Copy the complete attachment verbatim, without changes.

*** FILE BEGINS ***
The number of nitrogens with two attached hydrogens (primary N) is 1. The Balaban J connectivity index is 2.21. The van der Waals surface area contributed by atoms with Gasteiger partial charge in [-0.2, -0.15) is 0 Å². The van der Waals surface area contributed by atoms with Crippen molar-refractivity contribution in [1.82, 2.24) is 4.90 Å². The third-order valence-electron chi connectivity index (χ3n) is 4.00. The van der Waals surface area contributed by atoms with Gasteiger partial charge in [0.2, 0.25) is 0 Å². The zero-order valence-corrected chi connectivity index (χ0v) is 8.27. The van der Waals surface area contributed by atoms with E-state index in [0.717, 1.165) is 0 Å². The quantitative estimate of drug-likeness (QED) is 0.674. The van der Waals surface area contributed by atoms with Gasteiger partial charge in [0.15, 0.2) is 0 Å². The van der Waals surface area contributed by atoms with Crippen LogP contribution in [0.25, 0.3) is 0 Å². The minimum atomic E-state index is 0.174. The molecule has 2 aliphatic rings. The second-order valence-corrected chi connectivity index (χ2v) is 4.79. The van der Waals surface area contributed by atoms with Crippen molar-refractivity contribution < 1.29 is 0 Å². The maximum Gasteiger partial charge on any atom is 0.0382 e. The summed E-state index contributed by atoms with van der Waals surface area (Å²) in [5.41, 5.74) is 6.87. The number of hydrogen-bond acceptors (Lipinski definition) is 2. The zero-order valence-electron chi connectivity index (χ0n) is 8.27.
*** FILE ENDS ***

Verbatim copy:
The number of nitrogens with two attached hydrogens (primary N) is 1. The Balaban J connectivity index is 2.21. The van der Waals surface area contributed by atoms with Gasteiger partial charge in [-0.2, -0.15) is 0 Å². The van der Waals surface area contributed by atoms with Crippen molar-refractivity contribution in [1.82, 2.24) is 4.90 Å². The third-order valence-electron chi connectivity index (χ3n) is 4.00. The van der Waals surface area contributed by atoms with Gasteiger partial charge in [0.2, 0.25) is 0 Å². The zero-order valence-corrected chi connectivity index (χ0v) is 8.27. The van der Waals surface area contributed by atoms with E-state index in [0.717, 1.165) is 0 Å². The quantitative estimate of drug-likeness (QED) is 0.674. The van der Waals surface area contributed by atoms with Gasteiger partial charge in [0.15, 0.2) is 0 Å². The van der Waals surface area contributed by atoms with Crippen LogP contribution in [0.25, 0.3) is 0 Å². The minimum atomic E-state index is 0.174. The molecule has 2 aliphatic rings. The second-order valence-corrected chi connectivity index (χ2v) is 4.79. The van der Waals surface area contributed by atoms with Crippen molar-refractivity contribution < 1.29 is 0 Å². The maximum Gasteiger partial charge on any atom is 0.0382 e. The summed E-state index contributed by atoms with van der Waals surface area (Å²) in [5.41, 5.74) is 6.87. The number of hydrogen-bond acceptors (Lipinski definition) is 2. The zero-order valence-electron chi connectivity index (χ0n) is 8.27.